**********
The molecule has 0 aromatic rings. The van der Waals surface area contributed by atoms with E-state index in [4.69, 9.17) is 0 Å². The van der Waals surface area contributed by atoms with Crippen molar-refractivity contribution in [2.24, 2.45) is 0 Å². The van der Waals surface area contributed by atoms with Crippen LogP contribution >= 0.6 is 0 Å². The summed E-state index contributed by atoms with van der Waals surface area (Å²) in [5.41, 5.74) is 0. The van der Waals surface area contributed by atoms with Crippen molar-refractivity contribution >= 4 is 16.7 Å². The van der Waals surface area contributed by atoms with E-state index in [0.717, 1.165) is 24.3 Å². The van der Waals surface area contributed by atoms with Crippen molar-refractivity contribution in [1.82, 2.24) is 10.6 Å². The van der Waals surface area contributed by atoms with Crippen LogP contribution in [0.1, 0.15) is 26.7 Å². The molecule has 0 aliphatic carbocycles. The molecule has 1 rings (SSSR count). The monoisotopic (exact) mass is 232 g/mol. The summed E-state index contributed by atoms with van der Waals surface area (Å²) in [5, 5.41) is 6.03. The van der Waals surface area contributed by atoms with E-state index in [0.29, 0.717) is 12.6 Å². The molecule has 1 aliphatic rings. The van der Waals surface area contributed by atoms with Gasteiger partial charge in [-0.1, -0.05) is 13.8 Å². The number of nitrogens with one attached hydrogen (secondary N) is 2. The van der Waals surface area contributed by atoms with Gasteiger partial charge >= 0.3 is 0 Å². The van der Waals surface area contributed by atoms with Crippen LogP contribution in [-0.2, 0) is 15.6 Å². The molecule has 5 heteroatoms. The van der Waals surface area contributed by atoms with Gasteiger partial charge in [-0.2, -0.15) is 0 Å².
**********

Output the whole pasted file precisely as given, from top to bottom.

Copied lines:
The molecule has 0 aromatic rings. The van der Waals surface area contributed by atoms with E-state index in [4.69, 9.17) is 0 Å². The van der Waals surface area contributed by atoms with Crippen molar-refractivity contribution in [2.24, 2.45) is 0 Å². The van der Waals surface area contributed by atoms with Crippen LogP contribution >= 0.6 is 0 Å². The summed E-state index contributed by atoms with van der Waals surface area (Å²) in [5.41, 5.74) is 0. The van der Waals surface area contributed by atoms with Crippen molar-refractivity contribution >= 4 is 16.7 Å². The van der Waals surface area contributed by atoms with E-state index in [0.717, 1.165) is 24.3 Å². The van der Waals surface area contributed by atoms with Crippen molar-refractivity contribution in [1.82, 2.24) is 10.6 Å². The van der Waals surface area contributed by atoms with Crippen LogP contribution in [0.1, 0.15) is 26.7 Å². The molecule has 0 aliphatic carbocycles. The molecule has 1 rings (SSSR count). The monoisotopic (exact) mass is 232 g/mol. The summed E-state index contributed by atoms with van der Waals surface area (Å²) in [5, 5.41) is 6.03. The van der Waals surface area contributed by atoms with E-state index in [0.29, 0.717) is 12.6 Å². The molecule has 1 aliphatic rings. The van der Waals surface area contributed by atoms with Gasteiger partial charge in [-0.1, -0.05) is 13.8 Å². The number of nitrogens with one attached hydrogen (secondary N) is 2. The van der Waals surface area contributed by atoms with Gasteiger partial charge >= 0.3 is 0 Å². The van der Waals surface area contributed by atoms with Crippen LogP contribution in [-0.2, 0) is 15.6 Å². The molecule has 5 heteroatoms. The van der Waals surface area contributed by atoms with Gasteiger partial charge in [-0.2, -0.15) is 0 Å².